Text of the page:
The other day I walked into a coffee shop where I witnessed a man—a grown man—hunched over a tiny laptop. He wiggled with cautious, uncertain movements like a fat guy squeezing his way into an old pair of pants. His hands, too wide for the keyboard, made him look klutzy and a bit stupid. His face, in almost erotic proximity to the tiny screen, squinted to either see more clearly or repress the eyestrain. And to top off this scene of sleek convenience, a long, mismatching wire complete with power brick connected the computer to a nearby outlet. After all, such a small machine could never be expected to run off battery power alone!
Netbooks are torture.
The poor fool. Like the midlife crisis guy sold a car too small for his rump and too young for his hairline, Asus or MSI or someone had convinced this slovenly coffee drinker that hunchbacks were in this year.
And this scene—one I've witnessed on more than one occasion—confirmed my suspicions. The small laptop was a failure, a marketing ploy manufacturers were not incapable of implementing before, but simply too kind to do so.
For one, these computers aren't cheap. Sure, the price may start at $350 or $400, but you'll need to upgrade to 2GB of RAM if you'd like to run XP in the fashion you've become accustomed to. And you may want to buy the larger battery too (every manufacturer lies about their mini laptop's battery life to conspiracy levels worthy of their own Oliver Stone tribute).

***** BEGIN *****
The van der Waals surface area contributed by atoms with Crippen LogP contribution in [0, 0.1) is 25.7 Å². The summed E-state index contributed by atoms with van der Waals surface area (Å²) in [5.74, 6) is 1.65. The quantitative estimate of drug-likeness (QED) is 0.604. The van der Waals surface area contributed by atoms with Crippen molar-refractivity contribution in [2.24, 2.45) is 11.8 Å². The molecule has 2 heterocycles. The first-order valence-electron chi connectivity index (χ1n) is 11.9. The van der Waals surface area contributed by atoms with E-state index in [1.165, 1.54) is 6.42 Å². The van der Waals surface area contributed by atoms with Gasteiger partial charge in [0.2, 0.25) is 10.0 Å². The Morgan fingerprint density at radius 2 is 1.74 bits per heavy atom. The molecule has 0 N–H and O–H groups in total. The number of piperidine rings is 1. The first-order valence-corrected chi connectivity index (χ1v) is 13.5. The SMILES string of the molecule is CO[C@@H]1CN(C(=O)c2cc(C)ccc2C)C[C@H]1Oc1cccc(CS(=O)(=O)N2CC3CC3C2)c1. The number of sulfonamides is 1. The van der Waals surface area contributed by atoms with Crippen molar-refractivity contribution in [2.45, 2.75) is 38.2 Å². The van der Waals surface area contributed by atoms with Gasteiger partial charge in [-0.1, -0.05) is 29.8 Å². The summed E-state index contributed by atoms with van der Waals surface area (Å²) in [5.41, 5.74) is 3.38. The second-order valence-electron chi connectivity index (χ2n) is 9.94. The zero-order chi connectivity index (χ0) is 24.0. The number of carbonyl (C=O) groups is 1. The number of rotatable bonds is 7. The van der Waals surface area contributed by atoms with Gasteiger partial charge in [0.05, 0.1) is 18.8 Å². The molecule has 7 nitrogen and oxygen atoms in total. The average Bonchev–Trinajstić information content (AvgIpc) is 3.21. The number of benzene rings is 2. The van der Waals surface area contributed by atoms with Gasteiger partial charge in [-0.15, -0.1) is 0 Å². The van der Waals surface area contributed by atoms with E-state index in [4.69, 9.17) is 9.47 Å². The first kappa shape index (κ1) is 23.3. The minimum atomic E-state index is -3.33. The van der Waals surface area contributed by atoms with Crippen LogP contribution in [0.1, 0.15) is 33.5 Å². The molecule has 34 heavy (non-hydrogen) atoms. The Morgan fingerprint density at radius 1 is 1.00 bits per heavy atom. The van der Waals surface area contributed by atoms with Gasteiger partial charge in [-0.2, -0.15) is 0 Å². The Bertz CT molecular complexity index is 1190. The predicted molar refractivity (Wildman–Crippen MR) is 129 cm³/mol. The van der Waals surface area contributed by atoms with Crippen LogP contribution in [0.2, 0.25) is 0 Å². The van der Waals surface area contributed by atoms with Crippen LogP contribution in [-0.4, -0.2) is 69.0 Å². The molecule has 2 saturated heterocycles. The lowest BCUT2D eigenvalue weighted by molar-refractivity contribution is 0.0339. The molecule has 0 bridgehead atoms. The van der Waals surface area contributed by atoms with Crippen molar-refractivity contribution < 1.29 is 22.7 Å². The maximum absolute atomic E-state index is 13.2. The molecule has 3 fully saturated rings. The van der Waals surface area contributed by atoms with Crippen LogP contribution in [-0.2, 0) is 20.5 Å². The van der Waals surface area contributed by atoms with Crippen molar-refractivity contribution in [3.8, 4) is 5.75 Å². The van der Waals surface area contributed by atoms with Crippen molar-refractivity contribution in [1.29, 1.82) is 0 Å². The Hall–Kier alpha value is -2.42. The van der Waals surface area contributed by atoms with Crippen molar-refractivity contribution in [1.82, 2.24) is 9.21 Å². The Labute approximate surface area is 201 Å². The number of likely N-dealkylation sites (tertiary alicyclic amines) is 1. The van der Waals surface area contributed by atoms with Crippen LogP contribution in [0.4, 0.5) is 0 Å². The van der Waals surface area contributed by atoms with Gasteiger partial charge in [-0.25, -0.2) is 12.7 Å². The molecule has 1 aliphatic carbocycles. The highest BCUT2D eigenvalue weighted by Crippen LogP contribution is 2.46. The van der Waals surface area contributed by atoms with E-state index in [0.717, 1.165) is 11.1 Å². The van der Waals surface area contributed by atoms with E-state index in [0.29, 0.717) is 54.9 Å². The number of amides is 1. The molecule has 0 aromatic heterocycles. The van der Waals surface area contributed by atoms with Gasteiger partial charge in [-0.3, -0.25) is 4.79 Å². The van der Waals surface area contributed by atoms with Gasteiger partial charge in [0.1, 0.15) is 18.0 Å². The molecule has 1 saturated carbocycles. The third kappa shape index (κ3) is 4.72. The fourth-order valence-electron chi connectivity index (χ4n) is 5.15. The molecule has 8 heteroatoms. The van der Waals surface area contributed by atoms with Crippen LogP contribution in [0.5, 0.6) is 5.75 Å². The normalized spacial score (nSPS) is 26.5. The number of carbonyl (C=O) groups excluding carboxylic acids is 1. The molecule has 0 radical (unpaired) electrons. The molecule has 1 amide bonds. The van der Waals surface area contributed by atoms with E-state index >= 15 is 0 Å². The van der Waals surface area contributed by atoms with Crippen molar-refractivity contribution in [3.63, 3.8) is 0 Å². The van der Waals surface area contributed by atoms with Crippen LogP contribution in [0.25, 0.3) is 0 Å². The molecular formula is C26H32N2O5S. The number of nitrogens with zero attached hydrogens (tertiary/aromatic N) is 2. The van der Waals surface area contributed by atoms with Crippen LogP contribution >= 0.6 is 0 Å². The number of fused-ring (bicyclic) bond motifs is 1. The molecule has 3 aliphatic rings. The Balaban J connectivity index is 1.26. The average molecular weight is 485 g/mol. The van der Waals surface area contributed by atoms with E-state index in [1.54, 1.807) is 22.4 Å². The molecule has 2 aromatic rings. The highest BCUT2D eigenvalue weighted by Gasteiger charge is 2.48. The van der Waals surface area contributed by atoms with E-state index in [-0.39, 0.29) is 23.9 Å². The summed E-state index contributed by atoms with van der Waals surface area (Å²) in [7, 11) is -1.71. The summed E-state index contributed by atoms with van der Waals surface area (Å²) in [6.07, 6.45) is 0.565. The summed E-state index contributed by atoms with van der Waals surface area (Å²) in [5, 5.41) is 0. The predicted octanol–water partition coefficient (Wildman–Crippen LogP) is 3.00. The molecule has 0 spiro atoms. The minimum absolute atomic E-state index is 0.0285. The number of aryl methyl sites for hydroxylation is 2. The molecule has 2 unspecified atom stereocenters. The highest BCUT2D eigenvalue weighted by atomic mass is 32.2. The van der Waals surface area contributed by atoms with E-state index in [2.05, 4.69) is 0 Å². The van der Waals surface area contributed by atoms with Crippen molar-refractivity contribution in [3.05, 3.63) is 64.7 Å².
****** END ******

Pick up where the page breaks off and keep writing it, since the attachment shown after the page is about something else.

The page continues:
Now, with that snazzy $500 to $600 machine, let's do some browsing! Surely, this will be way better than on my phone! Unfortunately, such is not the case. While mini-notebooks have bigger screens than smartphones do, smartphone browsers and news applications are often designed around their limitations. Yet archit! ects of XP and Firefox simply never took 5" to 8.9" tiny screens into account. If one's choice is tiny text on a premium OLED phone screen or a bottom-dollar LCD, there's no comparison. I'd rather read the headlines through the New York Times app on my iPhone than the browser on my Eee any day.
Oh, and then there's the typing situation. Don't even get me started.
The end result of using any mini-notebook is a complete loss of comfort coupled with the guilt of not enjoying the experience more. Plus, while you might not be bringing your full-sized laptop to the coffee shop, you'll still need your briefcase to lug a mini-notebook, no matter how small.
Netbooks are like feral cats. They look cute at first, but put one in your lap for a bit and you'll learn real quickly why you stayed away in the first place.